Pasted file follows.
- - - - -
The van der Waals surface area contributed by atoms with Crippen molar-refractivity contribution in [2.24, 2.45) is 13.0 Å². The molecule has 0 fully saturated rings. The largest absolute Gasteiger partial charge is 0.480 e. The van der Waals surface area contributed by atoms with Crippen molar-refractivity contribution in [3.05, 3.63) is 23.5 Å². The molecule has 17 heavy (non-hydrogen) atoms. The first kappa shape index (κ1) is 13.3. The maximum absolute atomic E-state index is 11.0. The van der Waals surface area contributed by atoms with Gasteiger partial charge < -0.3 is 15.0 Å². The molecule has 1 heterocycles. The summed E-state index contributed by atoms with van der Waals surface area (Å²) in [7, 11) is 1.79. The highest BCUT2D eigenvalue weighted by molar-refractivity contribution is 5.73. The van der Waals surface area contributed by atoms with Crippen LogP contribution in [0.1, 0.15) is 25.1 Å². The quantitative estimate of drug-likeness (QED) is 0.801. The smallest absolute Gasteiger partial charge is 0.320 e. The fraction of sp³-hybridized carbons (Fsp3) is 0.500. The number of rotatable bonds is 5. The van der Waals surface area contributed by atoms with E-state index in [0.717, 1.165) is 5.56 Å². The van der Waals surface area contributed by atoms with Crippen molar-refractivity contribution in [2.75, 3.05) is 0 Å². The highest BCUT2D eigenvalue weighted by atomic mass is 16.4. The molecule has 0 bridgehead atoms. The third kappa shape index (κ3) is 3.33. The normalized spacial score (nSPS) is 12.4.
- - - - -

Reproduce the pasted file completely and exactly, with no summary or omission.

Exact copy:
The van der Waals surface area contributed by atoms with Crippen molar-refractivity contribution in [2.24, 2.45) is 13.0 Å². The molecule has 0 fully saturated rings. The largest absolute Gasteiger partial charge is 0.480 e. The van der Waals surface area contributed by atoms with Crippen molar-refractivity contribution in [3.05, 3.63) is 23.5 Å². The molecule has 17 heavy (non-hydrogen) atoms. The first kappa shape index (κ1) is 13.3. The maximum absolute atomic E-state index is 11.0. The van der Waals surface area contributed by atoms with Gasteiger partial charge < -0.3 is 15.0 Å². The molecule has 1 heterocycles. The summed E-state index contributed by atoms with van der Waals surface area (Å²) in [7, 11) is 1.79. The highest BCUT2D eigenvalue weighted by molar-refractivity contribution is 5.73. The van der Waals surface area contributed by atoms with Crippen LogP contribution in [0.1, 0.15) is 25.1 Å². The quantitative estimate of drug-likeness (QED) is 0.801. The smallest absolute Gasteiger partial charge is 0.320 e. The fraction of sp³-hybridized carbons (Fsp3) is 0.500. The number of rotatable bonds is 5. The van der Waals surface area contributed by atoms with E-state index in [0.717, 1.165) is 5.56 Å². The van der Waals surface area contributed by atoms with Crippen molar-refractivity contribution in [2.75, 3.05) is 0 Å². The highest BCUT2D eigenvalue weighted by atomic mass is 16.4. The molecule has 0 bridgehead atoms. The third kappa shape index (κ3) is 3.33. The normalized spacial score (nSPS) is 12.4.